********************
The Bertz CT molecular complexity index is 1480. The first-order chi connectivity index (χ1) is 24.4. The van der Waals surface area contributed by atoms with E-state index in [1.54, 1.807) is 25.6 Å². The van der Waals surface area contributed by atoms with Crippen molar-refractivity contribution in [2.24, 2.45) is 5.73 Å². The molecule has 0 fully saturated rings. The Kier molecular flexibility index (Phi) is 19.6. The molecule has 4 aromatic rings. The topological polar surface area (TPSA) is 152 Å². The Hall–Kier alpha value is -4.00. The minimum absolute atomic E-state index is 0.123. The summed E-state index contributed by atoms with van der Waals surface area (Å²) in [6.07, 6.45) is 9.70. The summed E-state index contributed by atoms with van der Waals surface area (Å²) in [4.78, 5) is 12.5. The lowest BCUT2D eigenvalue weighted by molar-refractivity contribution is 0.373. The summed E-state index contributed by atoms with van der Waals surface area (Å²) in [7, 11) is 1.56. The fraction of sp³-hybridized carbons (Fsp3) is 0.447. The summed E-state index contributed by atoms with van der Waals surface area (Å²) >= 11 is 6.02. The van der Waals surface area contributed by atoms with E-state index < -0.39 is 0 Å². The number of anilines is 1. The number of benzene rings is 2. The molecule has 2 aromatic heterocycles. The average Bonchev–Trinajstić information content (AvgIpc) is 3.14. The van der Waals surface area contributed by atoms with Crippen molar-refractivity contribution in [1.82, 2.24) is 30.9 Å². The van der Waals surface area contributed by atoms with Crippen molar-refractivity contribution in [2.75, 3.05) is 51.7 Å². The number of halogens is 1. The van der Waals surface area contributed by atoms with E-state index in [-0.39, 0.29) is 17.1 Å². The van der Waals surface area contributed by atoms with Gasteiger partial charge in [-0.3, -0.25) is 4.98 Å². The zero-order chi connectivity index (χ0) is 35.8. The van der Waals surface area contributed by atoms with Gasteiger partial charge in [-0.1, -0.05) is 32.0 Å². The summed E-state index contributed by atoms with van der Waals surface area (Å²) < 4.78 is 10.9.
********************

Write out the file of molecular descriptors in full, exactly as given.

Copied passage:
The Bertz CT molecular complexity index is 1480. The first-order chi connectivity index (χ1) is 24.4. The van der Waals surface area contributed by atoms with E-state index in [1.54, 1.807) is 25.6 Å². The van der Waals surface area contributed by atoms with Crippen molar-refractivity contribution in [2.24, 2.45) is 5.73 Å². The molecule has 0 fully saturated rings. The Kier molecular flexibility index (Phi) is 19.6. The molecule has 4 aromatic rings. The topological polar surface area (TPSA) is 152 Å². The Hall–Kier alpha value is -4.00. The minimum absolute atomic E-state index is 0.123. The summed E-state index contributed by atoms with van der Waals surface area (Å²) in [6.07, 6.45) is 9.70. The summed E-state index contributed by atoms with van der Waals surface area (Å²) in [4.78, 5) is 12.5. The lowest BCUT2D eigenvalue weighted by molar-refractivity contribution is 0.373. The summed E-state index contributed by atoms with van der Waals surface area (Å²) in [7, 11) is 1.56. The fraction of sp³-hybridized carbons (Fsp3) is 0.447. The summed E-state index contributed by atoms with van der Waals surface area (Å²) >= 11 is 6.02. The van der Waals surface area contributed by atoms with E-state index < -0.39 is 0 Å². The number of anilines is 1. The number of benzene rings is 2. The molecule has 2 aromatic heterocycles. The average Bonchev–Trinajstić information content (AvgIpc) is 3.14. The van der Waals surface area contributed by atoms with Crippen molar-refractivity contribution in [1.82, 2.24) is 30.9 Å². The van der Waals surface area contributed by atoms with Crippen molar-refractivity contribution in [2.75, 3.05) is 51.7 Å². The number of halogens is 1. The van der Waals surface area contributed by atoms with E-state index in [-0.39, 0.29) is 17.1 Å². The van der Waals surface area contributed by atoms with Gasteiger partial charge in [-0.3, -0.25) is 4.98 Å². The zero-order chi connectivity index (χ0) is 35.8. The van der Waals surface area contributed by atoms with Gasteiger partial charge in [-0.1, -0.05) is 32.0 Å². The summed E-state index contributed by atoms with van der Waals surface area (Å²) < 4.78 is 10.9.